SoT: What was your favorite tour, and who were some memorable bands that you toured with?

Scott: LOL! Man, there you go again with that "favorite" thing again!! How the Hell do you choose a favorite tour?? I don't even remember most of them. I do remember the Queen tour of the US was epic, and the Rush and Journey and ZZTop and......God knows who else, the list is absolutely enormous and I don't remember actually having a bad time with any of the bands that we hooked up with. I'm sure someone at some point "will" remind me and at that point I probably will go "Oh yeah, those assholes!!" But to be honest, I can't remember having come up against that kind of situation.

SoT: In '83 when Lizzy called it quits, even though the drugs and alcohol made it easy to hang it up, did you have ever hope or want the band to reunite at some point? And do you think you would have if Phil had lived? Thunder & Lightning was such a STRONG way to go out & there was so much renewed interest in the band, that it would have been great take a break or something and get back to it.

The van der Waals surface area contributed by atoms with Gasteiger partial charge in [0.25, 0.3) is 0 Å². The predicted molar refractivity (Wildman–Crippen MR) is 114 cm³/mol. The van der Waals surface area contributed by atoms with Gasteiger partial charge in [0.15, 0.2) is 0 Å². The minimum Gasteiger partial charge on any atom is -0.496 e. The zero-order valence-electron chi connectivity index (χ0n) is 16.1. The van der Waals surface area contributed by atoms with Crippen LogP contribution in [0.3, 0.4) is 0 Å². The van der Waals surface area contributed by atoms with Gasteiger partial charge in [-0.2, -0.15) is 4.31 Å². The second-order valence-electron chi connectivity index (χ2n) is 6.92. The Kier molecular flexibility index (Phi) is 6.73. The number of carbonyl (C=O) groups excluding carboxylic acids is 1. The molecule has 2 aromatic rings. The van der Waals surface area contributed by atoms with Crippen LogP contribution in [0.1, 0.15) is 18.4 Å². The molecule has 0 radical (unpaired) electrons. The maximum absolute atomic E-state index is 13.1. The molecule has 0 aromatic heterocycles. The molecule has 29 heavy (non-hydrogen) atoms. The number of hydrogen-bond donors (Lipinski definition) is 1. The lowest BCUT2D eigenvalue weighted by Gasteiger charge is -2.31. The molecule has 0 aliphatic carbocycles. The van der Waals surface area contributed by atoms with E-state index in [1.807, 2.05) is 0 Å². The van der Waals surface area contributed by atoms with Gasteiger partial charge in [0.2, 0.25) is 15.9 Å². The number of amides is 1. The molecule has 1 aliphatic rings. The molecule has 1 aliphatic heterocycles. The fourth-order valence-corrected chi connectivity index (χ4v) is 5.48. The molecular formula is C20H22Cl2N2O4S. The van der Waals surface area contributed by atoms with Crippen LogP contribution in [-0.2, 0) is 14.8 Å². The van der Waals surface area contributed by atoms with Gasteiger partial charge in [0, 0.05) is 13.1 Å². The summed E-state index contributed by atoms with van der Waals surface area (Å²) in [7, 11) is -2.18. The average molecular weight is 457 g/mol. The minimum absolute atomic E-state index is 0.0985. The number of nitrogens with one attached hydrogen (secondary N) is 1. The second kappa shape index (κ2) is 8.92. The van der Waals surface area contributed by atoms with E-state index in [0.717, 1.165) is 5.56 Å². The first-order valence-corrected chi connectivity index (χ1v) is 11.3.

Scott: Now that's a very good question. And the answer is...I have no doubt whatsoever that if Phil were alive today both he and I would be out on the road together slamming the Lizzy songs down on stages all over the world. It was one of the subjects he and I talked about on the last day that we saw each other, writing new material and getting the band back together.

SoT: Are you still living in England?

Scott: Yes

SoT: Any plans to tour the US in '09?

Scott:There are plans. But I think they are for later in the year.

SoT: Any chance of Brian Downey doing any shows again?